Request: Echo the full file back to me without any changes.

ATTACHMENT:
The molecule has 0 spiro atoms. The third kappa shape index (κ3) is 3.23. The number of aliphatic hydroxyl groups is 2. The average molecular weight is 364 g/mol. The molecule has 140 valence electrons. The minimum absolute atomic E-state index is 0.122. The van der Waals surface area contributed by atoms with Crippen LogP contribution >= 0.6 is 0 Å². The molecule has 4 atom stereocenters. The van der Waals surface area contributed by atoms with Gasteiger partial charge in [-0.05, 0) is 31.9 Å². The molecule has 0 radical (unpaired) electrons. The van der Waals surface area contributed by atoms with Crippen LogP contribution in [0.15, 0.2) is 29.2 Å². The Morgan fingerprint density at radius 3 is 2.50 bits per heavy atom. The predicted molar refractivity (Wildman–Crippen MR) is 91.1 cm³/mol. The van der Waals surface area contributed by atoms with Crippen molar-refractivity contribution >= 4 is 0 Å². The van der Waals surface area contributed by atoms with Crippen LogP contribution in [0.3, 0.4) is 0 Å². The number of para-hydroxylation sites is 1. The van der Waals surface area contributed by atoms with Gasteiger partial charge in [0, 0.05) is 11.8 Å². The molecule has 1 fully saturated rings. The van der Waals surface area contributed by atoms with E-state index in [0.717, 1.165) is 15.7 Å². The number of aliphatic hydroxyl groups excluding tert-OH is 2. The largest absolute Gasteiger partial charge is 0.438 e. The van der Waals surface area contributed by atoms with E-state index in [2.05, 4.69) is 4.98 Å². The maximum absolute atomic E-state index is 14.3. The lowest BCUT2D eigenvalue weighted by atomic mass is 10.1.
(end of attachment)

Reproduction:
The molecule has 0 spiro atoms. The third kappa shape index (κ3) is 3.23. The number of aliphatic hydroxyl groups is 2. The average molecular weight is 364 g/mol. The molecule has 140 valence electrons. The minimum absolute atomic E-state index is 0.122. The van der Waals surface area contributed by atoms with Crippen LogP contribution >= 0.6 is 0 Å². The molecule has 4 atom stereocenters. The van der Waals surface area contributed by atoms with Gasteiger partial charge in [-0.05, 0) is 31.9 Å². The molecule has 0 radical (unpaired) electrons. The van der Waals surface area contributed by atoms with Crippen LogP contribution in [0.15, 0.2) is 29.2 Å². The Morgan fingerprint density at radius 3 is 2.50 bits per heavy atom. The predicted molar refractivity (Wildman–Crippen MR) is 91.1 cm³/mol. The van der Waals surface area contributed by atoms with Crippen molar-refractivity contribution >= 4 is 0 Å². The van der Waals surface area contributed by atoms with Crippen LogP contribution in [0.3, 0.4) is 0 Å². The number of para-hydroxylation sites is 1. The van der Waals surface area contributed by atoms with Gasteiger partial charge in [0, 0.05) is 11.8 Å². The molecule has 1 fully saturated rings. The van der Waals surface area contributed by atoms with E-state index in [0.717, 1.165) is 15.7 Å². The number of aliphatic hydroxyl groups excluding tert-OH is 2. The largest absolute Gasteiger partial charge is 0.438 e. The van der Waals surface area contributed by atoms with E-state index in [2.05, 4.69) is 4.98 Å². The maximum absolute atomic E-state index is 14.3. The lowest BCUT2D eigenvalue weighted by atomic mass is 10.1.